The world’s major health systems and drug-developing leaders are spending billions to help bring new (or high-demand or supply-challenged) injectable and infusible therapeutics to the market. The demand for premixed solutions is also therapeutically led. Premixed IV solutions, for example, are the preferred mode of delivery for antibiotics globally and a market segment growing exponentially. According to one study, the world’s consumption of antibiotics has risen ~36% since 2000.5 Pain management and cardiac medications (both very popular therapeutic categories) are most often delivered intravenously, contributing to the demand for a safer, more reliable premixed solution.
To support these initiatives, drug owners are prompted to adapt their business models and frame them to meet the realities and risks associated with parenteral drugs. For an increasing number of companies, seeking technically and operationally superior contract-service partners to deliver capacity and resources is becoming a key component of their patient-centric strategy and the fastest path to market.
Overall design of the premixed fill, package material, and the functional attributes of the IV bag are integral to patient-centric product strategies. Grifols, which has a 75-year history developing plasma-derived medicines, provides a knowledge base and a source for design wisdom to create parenteral vessels intended to support successful healthcare and patient outcomes.
Plastic primary packaging for parenterals has been supplanting glass for decades and its positive attributes regarding pharmaceutical delivery and aseptic process benefits are well documented. Packaged in flexible bags, Grifols Partnership premixed solutions deliver a fixed dose in 50 mL to 1 L containers. These bags are terminally sterilized to assure sterility and safety. It is this specific dose feature that guarantees the patient receives an accurate dose while eliminating the potential for waste. Another example of the benefits of premixture versus admixture delivery strategies is that reasonable dosage limits are likely to encourage healthcare providers to write more cost-effective orders. Another advantage of premix bags involves shelf life and logistical capabilities —
admixtures must be used between 24 and 48 hours — whereas premixed formulations can have a shelf life as long as two years.
Grifols Partnership Parenteral Strategy Leader
It is well established that parenteral drugs and therapeutic fluids require highly controlled, sterile process environments to be manufactured correctly and to current GMP standards. Processing parenteral drugs is extremely challenging and any review of drug recalls over the past 10 years will confirm this. Safety and quality in aseptic processing requires a tremendous focus on both process and understanding of process technologies, as well as an extremely well-integrated and -aligned quality system backing it up.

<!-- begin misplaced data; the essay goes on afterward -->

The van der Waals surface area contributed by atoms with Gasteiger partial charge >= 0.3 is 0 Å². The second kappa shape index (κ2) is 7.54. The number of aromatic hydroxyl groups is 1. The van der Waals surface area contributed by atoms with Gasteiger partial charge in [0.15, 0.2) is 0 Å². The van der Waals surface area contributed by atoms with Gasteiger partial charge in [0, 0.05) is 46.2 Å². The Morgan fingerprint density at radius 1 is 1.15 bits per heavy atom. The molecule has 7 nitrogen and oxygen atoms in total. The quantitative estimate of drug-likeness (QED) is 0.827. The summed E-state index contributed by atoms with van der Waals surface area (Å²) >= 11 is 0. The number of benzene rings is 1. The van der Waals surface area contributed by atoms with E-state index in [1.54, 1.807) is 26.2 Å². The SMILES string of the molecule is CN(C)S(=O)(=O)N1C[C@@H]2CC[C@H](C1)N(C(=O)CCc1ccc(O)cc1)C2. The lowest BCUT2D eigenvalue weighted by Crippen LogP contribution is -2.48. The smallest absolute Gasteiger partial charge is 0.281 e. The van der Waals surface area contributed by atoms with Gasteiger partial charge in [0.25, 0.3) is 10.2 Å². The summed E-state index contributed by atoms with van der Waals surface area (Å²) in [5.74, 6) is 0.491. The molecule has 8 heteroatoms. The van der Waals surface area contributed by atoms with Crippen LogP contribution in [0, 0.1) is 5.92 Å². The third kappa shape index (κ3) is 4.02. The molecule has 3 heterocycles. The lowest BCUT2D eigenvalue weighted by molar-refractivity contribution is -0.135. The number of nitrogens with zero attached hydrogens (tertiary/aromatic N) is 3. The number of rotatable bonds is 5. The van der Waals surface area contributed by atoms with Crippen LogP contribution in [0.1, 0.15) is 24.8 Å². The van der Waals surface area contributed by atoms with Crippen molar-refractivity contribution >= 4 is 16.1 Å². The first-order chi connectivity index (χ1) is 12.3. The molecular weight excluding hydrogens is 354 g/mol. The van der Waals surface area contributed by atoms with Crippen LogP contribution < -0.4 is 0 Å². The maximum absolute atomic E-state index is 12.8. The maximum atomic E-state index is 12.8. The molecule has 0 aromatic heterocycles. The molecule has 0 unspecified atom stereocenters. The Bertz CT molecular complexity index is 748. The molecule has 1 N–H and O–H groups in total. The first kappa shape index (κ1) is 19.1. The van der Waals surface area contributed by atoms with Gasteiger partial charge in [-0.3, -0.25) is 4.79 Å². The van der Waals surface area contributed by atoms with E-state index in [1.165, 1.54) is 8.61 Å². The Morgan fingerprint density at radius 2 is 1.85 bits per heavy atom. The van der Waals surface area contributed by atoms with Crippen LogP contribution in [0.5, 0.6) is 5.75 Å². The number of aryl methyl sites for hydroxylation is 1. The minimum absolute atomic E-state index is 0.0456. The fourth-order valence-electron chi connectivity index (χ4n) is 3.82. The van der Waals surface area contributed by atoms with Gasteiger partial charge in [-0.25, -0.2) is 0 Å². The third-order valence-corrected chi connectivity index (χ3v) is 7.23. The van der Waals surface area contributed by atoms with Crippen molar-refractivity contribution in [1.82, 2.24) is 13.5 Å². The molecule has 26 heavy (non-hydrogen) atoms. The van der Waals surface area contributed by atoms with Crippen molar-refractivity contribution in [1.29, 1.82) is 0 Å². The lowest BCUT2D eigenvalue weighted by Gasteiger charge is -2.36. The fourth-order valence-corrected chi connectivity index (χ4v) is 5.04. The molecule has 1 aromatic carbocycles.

It is a complex and costly undertaking to advance a parenteral drug product. To achieve market and therapeutic success, a range of specific requirements is mandatory. This includes category expertise, integrated and aligned resources, advanced and automated aseptic processing systems, operational excellence and a thorough understanding of the market dynamics that effect parenteral drug markets. In 2007, Laboratorios Grifols was one of the first companies in Europe to obtain authorization for parametric release for its two EMA- and FDA-certified production plants covering more than 15,000 m2 in Barcelona and Murcia, Spain. Parametric release is a guarantee that the product has attained the desired quality and is based on the information collected during the manufacturing process in compliance with the specific demands of the Good Manufacturing Practices (GMP). This recognition was received thanks to the rigorous quality system at Grifols, which guarantees the sterility of the product without the need to carry out additional sterility tests.
CDMOs with experience in meeting regulatory specifics globally, as well as those well versed in parenterals through the product’s lifecycle, will be the ones most qualified to provide the strategic counsel required to attain market success. Grifols Partnership is uniquely qualified in this case and any strategy that involves attaining or sustaining market and patient success for a parenteral therapy will benefit from the association.
- DeLegge, Mark H. “Parenteral Nutrition Therapy Over the Next 5–10 Years, Where Are We Heading?” Journal of Parenteral and Enteral Nutrition 36.2 (2012): 56S-61S. Web.
- “FDA Implementation of the Compounding Quality Act.” U.S. Food & Drug Administration (FDA). Web.
- “State of Pharmacy Compounding 2009: Survey Findings.” Pharmacy Purchasing & Products. Apr. 2009. Web.
- Proceedings from the ISMP Sterile Preparation Compounding Safety Summit: Guidelines for SAFE Preparation of Sterile Compounds. Rep. Institute for Safe Medicine Practice (ISMP). 2013. Web.
- “Significant Increase in Antibiotic Use Across the World, Study Shows.” Drug Discovery & Development. July 2014. Web.